Why The Keto Diet Will Hurt Your Climbing
This high-fat low-carbohydrate diet will deplete your energy and can lead to health issues. In fact, the keto diet is the perfect way to kill your climbing hopes and dreams. Hop on this diet wagon and your weak fingers will slide off those slopers as if they were coated in the bacon grease that anchors your food. plan. Why?
First, it’s helpful to know what the keto (or ketogenic) diet is. Ketosis refers to the metabolic state your body will enter if you eat an extremely low carbohydrate diet, around 20 to 50 grams of carbs per day. This usually is around 60 to 80 percent fat, and around 10 to 30 percent protein. One medium apple has about 25 grams of carbohydrate—half an entire day’s worth. This is an extremely low carbohydrate intake, especially for an active climber.
When your diet consists of very little carbohydrate, it looks for other ways to metabolize substrates in order to fuel the demands of life. This is when ketosis occurs. Ketones are basically a substrate your body uses for fuel, instead of the preferred glucose. Ketosis is not a state your body likes to be in—it’s a difficult metabolic adaptation that occurs in absence of sufficient carbohydrate.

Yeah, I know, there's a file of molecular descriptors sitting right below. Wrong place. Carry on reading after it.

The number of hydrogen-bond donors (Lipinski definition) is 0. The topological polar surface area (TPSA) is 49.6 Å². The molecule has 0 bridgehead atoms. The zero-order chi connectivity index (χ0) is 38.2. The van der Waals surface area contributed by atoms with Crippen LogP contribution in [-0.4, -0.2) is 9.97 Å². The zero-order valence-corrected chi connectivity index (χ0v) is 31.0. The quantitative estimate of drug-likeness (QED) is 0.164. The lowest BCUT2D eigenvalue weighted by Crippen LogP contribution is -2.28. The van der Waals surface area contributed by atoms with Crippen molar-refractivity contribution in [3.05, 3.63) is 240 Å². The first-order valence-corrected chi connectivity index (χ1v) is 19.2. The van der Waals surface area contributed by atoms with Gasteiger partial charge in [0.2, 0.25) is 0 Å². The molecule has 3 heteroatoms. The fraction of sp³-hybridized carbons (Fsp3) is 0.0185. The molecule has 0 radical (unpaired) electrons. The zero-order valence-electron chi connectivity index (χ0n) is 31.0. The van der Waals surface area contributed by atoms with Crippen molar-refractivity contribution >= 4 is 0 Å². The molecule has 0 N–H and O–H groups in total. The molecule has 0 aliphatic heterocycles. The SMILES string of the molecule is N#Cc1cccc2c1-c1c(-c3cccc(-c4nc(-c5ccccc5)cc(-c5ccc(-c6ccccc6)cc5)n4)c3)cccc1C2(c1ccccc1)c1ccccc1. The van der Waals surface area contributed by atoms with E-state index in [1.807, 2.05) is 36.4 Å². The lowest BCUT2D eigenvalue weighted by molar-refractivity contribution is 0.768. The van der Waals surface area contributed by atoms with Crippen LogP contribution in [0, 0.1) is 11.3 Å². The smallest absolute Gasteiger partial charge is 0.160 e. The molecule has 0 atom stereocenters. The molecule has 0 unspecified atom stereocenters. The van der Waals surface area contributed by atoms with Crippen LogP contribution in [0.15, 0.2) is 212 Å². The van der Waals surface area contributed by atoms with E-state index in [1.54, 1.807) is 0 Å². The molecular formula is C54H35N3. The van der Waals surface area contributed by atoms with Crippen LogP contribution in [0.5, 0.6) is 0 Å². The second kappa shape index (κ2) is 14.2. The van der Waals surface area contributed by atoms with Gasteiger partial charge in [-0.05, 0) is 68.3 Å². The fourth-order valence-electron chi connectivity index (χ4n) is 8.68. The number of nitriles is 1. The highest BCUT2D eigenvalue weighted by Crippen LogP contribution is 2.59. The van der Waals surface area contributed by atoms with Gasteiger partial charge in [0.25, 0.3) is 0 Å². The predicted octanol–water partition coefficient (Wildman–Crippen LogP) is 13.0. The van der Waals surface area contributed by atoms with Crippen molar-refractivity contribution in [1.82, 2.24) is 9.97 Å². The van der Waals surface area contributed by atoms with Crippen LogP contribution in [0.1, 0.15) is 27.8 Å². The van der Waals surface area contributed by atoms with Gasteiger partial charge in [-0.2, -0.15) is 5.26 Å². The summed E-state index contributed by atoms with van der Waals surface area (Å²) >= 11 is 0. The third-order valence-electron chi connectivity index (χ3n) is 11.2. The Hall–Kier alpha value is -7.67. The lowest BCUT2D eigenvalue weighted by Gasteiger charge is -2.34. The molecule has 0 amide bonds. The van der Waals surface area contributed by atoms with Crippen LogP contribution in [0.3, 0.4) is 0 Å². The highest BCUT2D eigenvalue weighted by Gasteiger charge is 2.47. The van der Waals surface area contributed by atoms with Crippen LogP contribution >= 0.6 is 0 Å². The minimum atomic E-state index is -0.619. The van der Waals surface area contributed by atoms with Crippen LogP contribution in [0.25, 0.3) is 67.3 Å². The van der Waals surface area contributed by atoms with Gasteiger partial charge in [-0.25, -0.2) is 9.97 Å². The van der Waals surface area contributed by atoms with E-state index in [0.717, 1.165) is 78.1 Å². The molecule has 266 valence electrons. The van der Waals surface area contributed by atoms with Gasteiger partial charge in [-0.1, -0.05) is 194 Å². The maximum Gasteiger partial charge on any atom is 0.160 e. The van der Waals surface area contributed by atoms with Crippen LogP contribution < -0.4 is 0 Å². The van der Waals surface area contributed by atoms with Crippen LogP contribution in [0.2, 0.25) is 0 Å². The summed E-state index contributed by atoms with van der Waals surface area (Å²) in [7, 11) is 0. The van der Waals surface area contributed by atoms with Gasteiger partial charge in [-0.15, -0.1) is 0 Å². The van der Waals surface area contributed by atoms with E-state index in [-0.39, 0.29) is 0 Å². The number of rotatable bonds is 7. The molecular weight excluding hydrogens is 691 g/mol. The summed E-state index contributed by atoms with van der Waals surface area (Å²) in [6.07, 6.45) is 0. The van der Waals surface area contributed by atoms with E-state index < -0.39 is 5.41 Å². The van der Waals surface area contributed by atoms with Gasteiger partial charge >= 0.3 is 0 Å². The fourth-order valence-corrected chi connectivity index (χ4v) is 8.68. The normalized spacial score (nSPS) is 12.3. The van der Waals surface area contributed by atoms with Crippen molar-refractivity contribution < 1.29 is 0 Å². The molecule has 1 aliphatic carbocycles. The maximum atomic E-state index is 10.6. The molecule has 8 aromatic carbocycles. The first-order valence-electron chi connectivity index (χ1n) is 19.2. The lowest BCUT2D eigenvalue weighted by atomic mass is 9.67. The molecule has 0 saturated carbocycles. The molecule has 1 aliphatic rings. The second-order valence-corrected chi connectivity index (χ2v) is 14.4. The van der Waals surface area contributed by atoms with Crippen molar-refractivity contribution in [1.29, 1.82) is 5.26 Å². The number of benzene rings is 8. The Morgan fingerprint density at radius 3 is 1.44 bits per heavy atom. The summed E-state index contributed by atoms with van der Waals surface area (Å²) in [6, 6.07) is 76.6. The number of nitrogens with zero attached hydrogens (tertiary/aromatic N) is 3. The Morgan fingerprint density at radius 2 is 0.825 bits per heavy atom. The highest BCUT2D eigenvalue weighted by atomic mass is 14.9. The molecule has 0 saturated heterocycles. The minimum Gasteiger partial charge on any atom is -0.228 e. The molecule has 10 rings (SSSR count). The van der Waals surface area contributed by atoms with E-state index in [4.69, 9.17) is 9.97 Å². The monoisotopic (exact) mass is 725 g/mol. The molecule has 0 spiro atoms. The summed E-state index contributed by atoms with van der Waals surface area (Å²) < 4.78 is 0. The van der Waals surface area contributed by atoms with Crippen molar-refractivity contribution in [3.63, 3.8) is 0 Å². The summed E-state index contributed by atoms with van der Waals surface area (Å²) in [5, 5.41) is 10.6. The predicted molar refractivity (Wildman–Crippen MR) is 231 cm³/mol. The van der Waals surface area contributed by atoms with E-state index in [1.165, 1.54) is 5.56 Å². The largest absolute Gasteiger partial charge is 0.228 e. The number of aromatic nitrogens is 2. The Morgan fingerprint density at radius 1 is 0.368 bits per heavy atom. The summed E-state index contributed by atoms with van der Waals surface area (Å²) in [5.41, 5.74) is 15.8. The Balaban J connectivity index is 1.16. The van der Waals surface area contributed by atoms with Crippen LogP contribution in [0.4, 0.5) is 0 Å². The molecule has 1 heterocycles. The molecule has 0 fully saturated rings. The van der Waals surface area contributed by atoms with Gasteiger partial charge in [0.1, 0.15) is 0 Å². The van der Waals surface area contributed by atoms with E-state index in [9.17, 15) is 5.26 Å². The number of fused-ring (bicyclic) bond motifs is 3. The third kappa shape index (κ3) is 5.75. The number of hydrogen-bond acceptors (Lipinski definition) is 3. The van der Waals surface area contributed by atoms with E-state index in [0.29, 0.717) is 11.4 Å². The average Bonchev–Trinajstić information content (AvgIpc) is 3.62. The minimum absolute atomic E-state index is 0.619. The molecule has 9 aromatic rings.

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From a climbing standpoint, ketosis is not a good idea. Your brain and skeletal muscles prefer carbohydrate as their fuel source. Limiting it to a measly 20 to 50 grams per day is a recipe for fatigue.
At lower intensities, your body uses both fats and carbohydrates as fuel sources. When working above 60 percent of your maximum effort, your body uses carbohydrate. The nature of climbing usually switches back and forth in intensity, such as doing a long trad route with a powerful crux, or a boulder problem with a dyno. These high-intensity efforts need carbohydrate. If your body is getting fat and protein with very few carbs, it is difficult or impossible to be powerful. If you’re a speed climber, forget about it.